Yorkshire farmers turned out in force for a day of campaigning on glyphosate recently, with two meetings organised by local group secretary Jenny Dawson.
The message that glyphosate is vital to the future of arable production could not have been made any clearer, writes North Riding & Durham county adviser Laurie Norris.
Around 50 members arrived on-farm in the morning to meet local MP Kevin Hollinrake and MEP John Procter. A further 30 farmers met Andrew Jones MP in the afternoon.
Attending both meetings was NFU national plant health adviser, Emma Hamer, who explained the importance of glyphosate as part of the armoury for weed control, while putting into context that glyphosate is less toxic than baking soda, table salt and the caffeine in our coffee yet protects soil life such as earth worms and reduces carbon emissions.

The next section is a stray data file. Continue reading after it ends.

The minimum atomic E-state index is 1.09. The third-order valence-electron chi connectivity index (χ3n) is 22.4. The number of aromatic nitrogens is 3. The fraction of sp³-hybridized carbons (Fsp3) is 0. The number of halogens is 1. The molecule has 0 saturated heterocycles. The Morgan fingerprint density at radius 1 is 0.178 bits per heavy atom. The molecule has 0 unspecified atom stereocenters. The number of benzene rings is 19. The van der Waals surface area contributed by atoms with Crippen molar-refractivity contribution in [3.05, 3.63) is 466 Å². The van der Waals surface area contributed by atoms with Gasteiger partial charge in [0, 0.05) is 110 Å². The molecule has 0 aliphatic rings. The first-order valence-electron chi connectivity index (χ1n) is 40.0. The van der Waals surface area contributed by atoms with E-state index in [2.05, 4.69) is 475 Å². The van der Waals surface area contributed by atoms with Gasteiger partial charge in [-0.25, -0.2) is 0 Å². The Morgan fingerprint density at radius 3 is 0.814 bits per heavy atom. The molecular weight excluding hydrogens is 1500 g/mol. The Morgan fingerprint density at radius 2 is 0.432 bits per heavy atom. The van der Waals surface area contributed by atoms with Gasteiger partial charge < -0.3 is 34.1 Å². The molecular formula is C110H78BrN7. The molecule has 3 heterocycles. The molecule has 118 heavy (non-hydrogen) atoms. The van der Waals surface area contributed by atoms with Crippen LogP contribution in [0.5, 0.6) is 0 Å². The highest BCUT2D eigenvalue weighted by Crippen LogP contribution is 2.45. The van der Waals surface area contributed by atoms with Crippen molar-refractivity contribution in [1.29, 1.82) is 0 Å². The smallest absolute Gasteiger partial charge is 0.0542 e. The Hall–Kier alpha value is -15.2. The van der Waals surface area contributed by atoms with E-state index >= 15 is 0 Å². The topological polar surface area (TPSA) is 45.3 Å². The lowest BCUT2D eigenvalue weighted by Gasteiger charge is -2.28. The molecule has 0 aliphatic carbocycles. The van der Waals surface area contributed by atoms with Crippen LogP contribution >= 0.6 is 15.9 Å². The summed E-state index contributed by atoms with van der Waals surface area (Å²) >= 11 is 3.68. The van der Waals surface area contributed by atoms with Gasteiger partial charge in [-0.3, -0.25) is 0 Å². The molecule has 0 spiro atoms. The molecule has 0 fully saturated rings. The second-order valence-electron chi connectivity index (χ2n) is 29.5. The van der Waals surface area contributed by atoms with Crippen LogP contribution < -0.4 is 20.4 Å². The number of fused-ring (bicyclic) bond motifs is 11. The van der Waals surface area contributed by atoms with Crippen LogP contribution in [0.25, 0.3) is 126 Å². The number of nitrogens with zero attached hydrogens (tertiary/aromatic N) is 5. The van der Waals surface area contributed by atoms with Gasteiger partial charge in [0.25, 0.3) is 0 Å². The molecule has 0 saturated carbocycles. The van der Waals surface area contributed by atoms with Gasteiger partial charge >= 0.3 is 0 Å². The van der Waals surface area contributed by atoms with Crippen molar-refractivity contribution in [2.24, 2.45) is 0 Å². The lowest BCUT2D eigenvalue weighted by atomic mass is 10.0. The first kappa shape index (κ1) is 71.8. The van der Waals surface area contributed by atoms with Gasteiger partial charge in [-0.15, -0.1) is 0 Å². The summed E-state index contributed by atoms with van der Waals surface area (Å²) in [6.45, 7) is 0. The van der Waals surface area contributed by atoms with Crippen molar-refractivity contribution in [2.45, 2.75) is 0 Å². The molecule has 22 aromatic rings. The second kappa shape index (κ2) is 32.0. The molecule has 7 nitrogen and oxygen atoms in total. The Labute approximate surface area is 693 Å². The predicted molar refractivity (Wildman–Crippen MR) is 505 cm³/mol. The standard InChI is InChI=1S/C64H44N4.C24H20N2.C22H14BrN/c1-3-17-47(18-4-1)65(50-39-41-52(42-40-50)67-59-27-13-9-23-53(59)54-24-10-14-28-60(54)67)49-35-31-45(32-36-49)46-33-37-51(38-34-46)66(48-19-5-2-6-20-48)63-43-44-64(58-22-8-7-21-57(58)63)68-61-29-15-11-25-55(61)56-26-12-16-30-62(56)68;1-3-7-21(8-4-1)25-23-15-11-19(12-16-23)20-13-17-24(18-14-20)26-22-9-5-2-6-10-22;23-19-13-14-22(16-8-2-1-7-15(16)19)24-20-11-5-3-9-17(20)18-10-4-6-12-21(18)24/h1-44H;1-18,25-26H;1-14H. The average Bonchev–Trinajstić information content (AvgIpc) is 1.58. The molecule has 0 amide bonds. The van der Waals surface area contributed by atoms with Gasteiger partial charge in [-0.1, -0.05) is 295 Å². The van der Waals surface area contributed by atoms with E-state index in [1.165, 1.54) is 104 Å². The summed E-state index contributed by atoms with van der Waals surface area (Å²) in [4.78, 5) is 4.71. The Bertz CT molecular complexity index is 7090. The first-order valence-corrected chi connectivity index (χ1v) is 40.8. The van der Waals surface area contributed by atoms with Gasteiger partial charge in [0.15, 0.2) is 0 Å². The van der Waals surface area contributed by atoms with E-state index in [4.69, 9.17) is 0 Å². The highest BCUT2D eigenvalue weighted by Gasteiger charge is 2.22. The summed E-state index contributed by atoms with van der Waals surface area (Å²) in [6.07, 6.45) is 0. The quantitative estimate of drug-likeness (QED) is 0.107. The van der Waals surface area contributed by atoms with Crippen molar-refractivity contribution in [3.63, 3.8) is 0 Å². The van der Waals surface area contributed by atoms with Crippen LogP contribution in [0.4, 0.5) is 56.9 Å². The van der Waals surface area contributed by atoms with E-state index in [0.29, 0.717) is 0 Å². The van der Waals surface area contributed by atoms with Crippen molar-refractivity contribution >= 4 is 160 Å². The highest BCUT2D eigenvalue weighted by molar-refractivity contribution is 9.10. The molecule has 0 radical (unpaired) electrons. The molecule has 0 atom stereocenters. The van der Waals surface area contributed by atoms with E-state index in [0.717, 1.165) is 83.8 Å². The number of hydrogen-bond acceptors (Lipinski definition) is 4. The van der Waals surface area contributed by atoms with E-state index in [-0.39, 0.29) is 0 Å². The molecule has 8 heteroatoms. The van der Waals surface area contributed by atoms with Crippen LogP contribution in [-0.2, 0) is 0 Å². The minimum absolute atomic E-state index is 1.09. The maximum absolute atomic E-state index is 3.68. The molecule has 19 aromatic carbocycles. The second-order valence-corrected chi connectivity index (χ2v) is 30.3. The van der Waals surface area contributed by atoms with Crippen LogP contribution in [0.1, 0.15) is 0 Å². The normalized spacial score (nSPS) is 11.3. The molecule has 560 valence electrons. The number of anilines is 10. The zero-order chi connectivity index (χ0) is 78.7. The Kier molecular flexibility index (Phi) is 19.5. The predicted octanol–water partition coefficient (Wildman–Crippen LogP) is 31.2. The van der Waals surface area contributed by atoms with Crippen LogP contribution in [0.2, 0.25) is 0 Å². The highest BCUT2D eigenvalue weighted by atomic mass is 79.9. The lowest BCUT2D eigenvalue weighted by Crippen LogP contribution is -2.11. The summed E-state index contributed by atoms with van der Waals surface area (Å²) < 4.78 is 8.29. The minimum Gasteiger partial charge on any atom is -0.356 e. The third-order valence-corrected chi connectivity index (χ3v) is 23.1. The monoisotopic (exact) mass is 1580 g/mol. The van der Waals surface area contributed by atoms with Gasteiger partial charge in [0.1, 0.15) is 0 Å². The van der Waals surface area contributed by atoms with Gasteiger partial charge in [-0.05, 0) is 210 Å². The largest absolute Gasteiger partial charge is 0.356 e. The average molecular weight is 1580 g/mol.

Emma said: "This molecule has been around for four decades. It is benign and really is vital to our efforts to produce safe, affordable food for a growing population.
“The campaign to get is banned is based on misunderstanding and mistruths – we really do need to campaign hard to make sure this debate is based on fact not fiction.
“Without glyphosate, increased ploughing would in many cases reverse improvements to soil structure, increase greenhouse gas emissions and destroy more earthworms. A return to mechanical weeding could also impact on key ground-nesting birds such as skylark and grey partridge.”
Everyone was urged to encourage farmers to write to their MP and/or MEP to outline the importance of glyphosate and, by using social media, to show why glyphosate is vital to their businesses.
This was reiterated by each politician, who while very supportive of the case, wanted to hear at first-hand its importance to farmers and the impact a ban may have.